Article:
One of my clients, let’s call him Rhett, owns a micro business in one of the most stressful industries there is.

I know, I know. Everyone is stressed (which is kind of the point of this blog).

But Rhett is a Vet – and guess which profession has one of  the highest rate of suicides, at four times the average adult population?

Yep, you guessed it. Veterinary practitioners.

Here’s the rub though: what was already a very stressful job/ business, was dialled up to 11 over the last two years.

There are many reasons for this (and let’s be 100% clear, I’m not professing to be an expert in the area). But one of the more obvious reasons has to be that huge spike in ‘Pandemic Pets’, which meant Vet clinics and hospitals had exponentially more clients than pre-Covid.

And let’s be honest, most of us – particularly towards the end of lockdown #6 here in Melbourne – were fraying a little at the seams. It’s not much of a stretch to think that our pets picked up on that.

Don’t get me started on the spontaneous anxious whizzes our 9 year old Border Collie suddenly started dropping in the lounge room / kitchen/ dining room etc…

All of this translates to an already stressful job becoming so tough that burnout is a real issue of concern across the industry.

Of course vets aren’t alone in this – and employee burnout isn’t just a by-product of the pandemic.

The World Health Organisation recognised this was enough of an issue to define burnout in 2019 (ie pre-pandemic) like this:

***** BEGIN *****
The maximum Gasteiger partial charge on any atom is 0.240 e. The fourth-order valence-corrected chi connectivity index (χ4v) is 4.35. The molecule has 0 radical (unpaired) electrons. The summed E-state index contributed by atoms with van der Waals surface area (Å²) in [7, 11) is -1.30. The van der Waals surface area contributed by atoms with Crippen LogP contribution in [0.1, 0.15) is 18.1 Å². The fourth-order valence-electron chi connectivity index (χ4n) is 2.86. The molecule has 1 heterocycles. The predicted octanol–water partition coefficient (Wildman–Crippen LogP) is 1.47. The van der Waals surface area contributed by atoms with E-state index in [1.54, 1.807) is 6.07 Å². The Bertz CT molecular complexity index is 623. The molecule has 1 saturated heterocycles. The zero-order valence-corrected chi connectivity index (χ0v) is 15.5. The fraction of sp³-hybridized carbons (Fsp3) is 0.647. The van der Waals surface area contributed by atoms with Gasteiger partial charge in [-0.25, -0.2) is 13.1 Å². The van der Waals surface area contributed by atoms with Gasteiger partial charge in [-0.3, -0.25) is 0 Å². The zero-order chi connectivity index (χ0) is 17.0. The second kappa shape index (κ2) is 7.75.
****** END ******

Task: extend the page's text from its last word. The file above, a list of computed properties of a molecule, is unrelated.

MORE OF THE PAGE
Feelings of energy depletion or exhaustion

Increased mental distance from one’s job, or feelings of negativism or cynicism related to one’s job

Reduced professional efficacy

The reality though, is that the pandemic increased burnout on what Co-founder and CEO of Culture Amp (employee engagement platform), Didier Elgzingar describes as “a mass scale”.

As Elzinga noted in a Smart Co interview:

 Importantly, that’s true of businesses that are doing well, as well as those that are struggling.

And then in a nice segue into my next point, Elzinga went onto say…

The data shows staff turnover rates are double what they were pre-pandemic. Suddenly, keeping team members on board is a priority for businesses of all sizes and at all levels.

Yep, that’s a reference to the Great Resignation. Another high contributor to employee burnout. Because what happens when people leave their job? Until such a time as a replacement is found and successfully on-boarded, already stressed existing team members will have to step up to the plate to fill in the gaps. 

Which leads to more stress, and further movement along the path to burnout.

Now that you understand more about  employee burnout, logically I’m guessing that you want to know what you can do to address employee burnout. Do I hear a ‘Hell Yeah I do – and how about via one of your infamous infographics, Ali?’

Your wish is my command. Viola, my latest infographic for your visual learning pleasure.

Tips courtesy of Culture Amp; HBR and Workology Co.

In all honesty, we’ve barely scratched the surface of this pervasive issue, and there is so much more I could share with you.

For now however, I’m just going to leave this here: 

Employee burnout is an issue that you need to pay attention to, or ignore at your organisation’s (considerable) detriment.

If you want some help addressing the root causes, then book in a time and let’s chat.